Australasian Science: Australia's authority on science since 1938

Snail Scent Scares Starfish

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The discovery that the scent of a rare giant sea snail terrifies the crown-of-thorns starfish could help to protect the Great Barrier Reef from its main predator.

“Giant tritons only eat about one crown-of-thorns starfish per week, so breeding enough of them to control big populations is not really feasible,” said Dr Scott Cummins of the University of the Sunshine Coast. “But we now know the giant tritons release this scent that makes the starfish scurry away.

“We hope to chemically synthesise the molecule, then use slow release baits to dispense the scent compound to control the movements of the starfish.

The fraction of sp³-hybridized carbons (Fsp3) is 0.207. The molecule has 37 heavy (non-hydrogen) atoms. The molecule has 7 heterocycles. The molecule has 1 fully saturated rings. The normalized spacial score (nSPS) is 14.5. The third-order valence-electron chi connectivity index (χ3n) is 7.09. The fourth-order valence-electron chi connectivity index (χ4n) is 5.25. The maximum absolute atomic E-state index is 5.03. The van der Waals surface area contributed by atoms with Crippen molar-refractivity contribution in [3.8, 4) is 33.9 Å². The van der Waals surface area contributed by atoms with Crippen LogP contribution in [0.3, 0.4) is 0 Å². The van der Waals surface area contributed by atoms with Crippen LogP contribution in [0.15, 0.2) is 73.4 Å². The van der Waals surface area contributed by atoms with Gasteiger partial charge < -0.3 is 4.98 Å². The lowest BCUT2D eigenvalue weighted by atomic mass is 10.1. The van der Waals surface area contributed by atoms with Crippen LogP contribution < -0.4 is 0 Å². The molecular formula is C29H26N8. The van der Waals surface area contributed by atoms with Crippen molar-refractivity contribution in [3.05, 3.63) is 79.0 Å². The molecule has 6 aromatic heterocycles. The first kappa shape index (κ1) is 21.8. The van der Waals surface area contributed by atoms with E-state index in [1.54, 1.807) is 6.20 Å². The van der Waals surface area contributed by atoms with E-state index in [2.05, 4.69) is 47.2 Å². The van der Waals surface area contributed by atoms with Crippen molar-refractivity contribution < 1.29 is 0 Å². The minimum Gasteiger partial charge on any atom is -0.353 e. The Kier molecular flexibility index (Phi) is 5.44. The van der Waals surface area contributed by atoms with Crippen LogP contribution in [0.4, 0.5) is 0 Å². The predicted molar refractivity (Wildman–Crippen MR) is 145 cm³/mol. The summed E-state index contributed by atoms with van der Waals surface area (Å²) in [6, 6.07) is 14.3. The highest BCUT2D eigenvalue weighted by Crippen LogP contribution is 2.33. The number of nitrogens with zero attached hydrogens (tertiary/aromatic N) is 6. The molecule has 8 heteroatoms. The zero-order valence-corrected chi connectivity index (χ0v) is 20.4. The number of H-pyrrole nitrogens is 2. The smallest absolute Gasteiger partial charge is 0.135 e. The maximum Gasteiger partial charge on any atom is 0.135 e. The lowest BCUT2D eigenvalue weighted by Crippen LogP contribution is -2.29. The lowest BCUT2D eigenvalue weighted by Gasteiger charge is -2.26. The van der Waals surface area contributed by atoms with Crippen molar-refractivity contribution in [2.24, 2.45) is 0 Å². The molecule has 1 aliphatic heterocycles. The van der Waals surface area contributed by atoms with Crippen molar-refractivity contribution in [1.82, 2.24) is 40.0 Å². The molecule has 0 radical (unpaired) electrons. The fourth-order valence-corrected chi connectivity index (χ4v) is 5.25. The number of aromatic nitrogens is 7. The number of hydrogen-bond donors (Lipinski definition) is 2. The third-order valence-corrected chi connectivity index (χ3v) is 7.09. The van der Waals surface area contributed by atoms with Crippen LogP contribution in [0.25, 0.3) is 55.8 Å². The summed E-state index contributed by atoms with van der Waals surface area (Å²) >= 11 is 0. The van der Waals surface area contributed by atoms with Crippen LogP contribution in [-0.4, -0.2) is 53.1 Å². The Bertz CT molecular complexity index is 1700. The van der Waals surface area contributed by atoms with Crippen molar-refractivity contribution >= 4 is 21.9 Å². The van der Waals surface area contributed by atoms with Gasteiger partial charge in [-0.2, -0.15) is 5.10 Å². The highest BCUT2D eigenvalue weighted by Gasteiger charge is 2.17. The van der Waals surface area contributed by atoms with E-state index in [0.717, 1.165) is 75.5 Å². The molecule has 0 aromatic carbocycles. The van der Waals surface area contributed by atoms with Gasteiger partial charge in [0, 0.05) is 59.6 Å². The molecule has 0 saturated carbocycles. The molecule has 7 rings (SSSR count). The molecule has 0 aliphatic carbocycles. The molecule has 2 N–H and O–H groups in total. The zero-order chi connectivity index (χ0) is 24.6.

“It won’t kill the starfish but if we can disperse aggregations, particularly during spawning season where they need to be near each other to breed, that might significantly reduce numbers.

“We could also scare them away from particular parts of the reef, and even make them move to areas that are more accessible for divers to poison and remove them in the traditional way.”

Dr Mike Hall of the Australian Institute of Marine Science said that the decline of the giant triton might have contributed to the population explosion in crown-of-thorns starfish, which is responsible for 40% of coral loss on the Reef in the past 30 years.

The full text of this article can be purchased from Informit.